Pathways of abdominal tumour spread: the role of the subperitoneal space.

Gore RM, Newmark GM, Thakrar KH, Mehta UK, Berlin JW - Cancer Imaging (2009)

Transverse mesocolon: anatomic relationships and planes of disease spread. (A) Frontal diagram shows the relationships of the transverse mesocolon (TM). The transverse mesocolon is continuous with the root of the small bowel mesentery (SBM), the splenorenal ligament (SRL), and the phrenicocolic ligament (PCL). (From Okino Y, Kiyosue H, Mori H, et al. Root of the small-bowel mesentery: correlative anatomy and CT features of pathologic conditions. Radiographics 2001; 21: 1480; with permission.) (B) Sagittal diagram through the transverse colon demonstrates preferential spread of pancreatic (P) disease through the transverse mesocolon, inferiorly along the taenia mesocolica–taenia libera (TL) haustra towards the TL–taenia omentalis (TO) row. This constitutes the inferior border of the transverse mesocolon. LS, lesser sac; S, stomach. (C) Fluid surrounds the middle colic vessels of the transverse mesocolon in this patient with pancreatitis. (From Meyers MA, Volberg R, Katzen B, et al. Haustral anatomy and pathology: a new look. II. Roentgen interpretation of pathologic alterations. Radiology 1973; 108: 505–12; with permission.)
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Related In: Results  -  Collection

Show All Figures
getmorefigures.php?uid=PMC2821589&req=5

Figure 2: Transverse mesocolon: anatomic relationships and planes of disease spread. (A) Frontal diagram shows the relationships of the transverse mesocolon (TM). The transverse mesocolon is continuous with the root of the small bowel mesentery (SBM), the splenorenal ligament (SRL), and the phrenicocolic ligament (PCL). (From Okino Y, Kiyosue H, Mori H, et al. Root of the small-bowel mesentery: correlative anatomy and CT features of pathologic conditions. Radiographics 2001; 21: 1480; with permission.) (B) Sagittal diagram through the transverse colon demonstrates preferential spread of pancreatic (P) disease through the transverse mesocolon, inferiorly along the taenia mesocolica–taenia libera (TL) haustra towards the TL–taenia omentalis (TO) row. This constitutes the inferior border of the transverse mesocolon. LS, lesser sac; S, stomach. (C) Fluid surrounds the middle colic vessels of the transverse mesocolon in this patient with pancreatitis. (From Meyers MA, Volberg R, Katzen B, et al. Haustral anatomy and pathology: a new look. II. Roentgen interpretation of pathologic alterations. Radiology 1973; 108: 505–12; with permission.)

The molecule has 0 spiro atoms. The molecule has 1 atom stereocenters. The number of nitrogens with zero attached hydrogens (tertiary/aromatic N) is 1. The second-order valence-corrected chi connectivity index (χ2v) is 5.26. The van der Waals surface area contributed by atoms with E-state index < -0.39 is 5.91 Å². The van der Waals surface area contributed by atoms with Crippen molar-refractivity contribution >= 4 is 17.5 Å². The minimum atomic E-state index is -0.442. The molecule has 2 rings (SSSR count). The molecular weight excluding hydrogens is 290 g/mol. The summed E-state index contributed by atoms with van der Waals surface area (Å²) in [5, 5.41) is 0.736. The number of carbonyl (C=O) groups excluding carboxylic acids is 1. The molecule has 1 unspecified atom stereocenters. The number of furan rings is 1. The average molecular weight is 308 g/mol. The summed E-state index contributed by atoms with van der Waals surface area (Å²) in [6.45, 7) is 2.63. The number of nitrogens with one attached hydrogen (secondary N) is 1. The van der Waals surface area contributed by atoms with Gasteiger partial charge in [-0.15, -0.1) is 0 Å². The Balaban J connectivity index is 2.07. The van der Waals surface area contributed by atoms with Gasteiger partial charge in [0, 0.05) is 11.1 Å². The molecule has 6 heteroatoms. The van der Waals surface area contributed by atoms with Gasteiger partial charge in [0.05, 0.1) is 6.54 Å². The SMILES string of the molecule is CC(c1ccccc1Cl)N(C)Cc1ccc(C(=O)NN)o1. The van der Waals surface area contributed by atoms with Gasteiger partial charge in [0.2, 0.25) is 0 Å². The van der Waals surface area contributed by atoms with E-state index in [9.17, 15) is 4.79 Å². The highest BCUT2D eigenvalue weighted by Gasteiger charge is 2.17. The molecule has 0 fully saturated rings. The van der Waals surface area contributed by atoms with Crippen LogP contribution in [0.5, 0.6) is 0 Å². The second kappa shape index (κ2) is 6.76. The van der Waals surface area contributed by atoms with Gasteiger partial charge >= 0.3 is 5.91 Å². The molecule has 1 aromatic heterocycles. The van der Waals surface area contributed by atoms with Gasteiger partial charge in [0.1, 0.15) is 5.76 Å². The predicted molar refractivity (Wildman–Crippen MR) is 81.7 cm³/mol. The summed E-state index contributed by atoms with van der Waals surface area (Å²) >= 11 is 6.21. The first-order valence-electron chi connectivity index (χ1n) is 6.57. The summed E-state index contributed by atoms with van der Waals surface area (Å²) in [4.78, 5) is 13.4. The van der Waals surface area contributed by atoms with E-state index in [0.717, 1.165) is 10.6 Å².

Mentions: The transverse mesocolon is the linchpin that unites the various subperitoneal spaces and is a major conduit for both focal and distant spread of disease. On the right, the transverse mesocolon is continuous with the duodenocolic ligament; on the left, it is continuous with the phrenicocolic ligament; and centrally, it communicates with the small bowel mesentery[2–4,7] (Fig. 2).Figure 2

Bottom Line: This space is formed by the subserosal areolar tissue that lines the inner surfaces of the peritoneum and the musculature of the abdomen and pelvis.It contains the branches of the vascular, lymphatic, and nervous systems that supply the viscera.The subperitoneal space extends into the peritoneal cavity and is invested between the layers of the mesenteries and ligaments that support and interconnect the abdominal and pelvic organs.

View Article: PubMed Central - PubMed

Affiliation: Department of Radiology, North Shore University Health System, University of Chicago, Evanston, IL 60201, USA. rgore@uchicago.edu

ABSTRACT
The subperitoneal space is a large, unifying, anatomically continuous potential space that connects the peritoneal cavity with the retroperitoneum. This space is formed by the subserosal areolar tissue that lines the inner surfaces of the peritoneum and the musculature of the abdomen and pelvis. It contains the branches of the vascular, lymphatic, and nervous systems that supply the viscera. The subperitoneal space extends into the peritoneal cavity and is invested between the layers of the mesenteries and ligaments that support and interconnect the abdominal and pelvic organs. As such, it provides one large continuous space in which infectious, neoplastic, inflammatory, and hemorrhagic disease may spread in many directions.

Show MeSH
Related in: MedlinePlus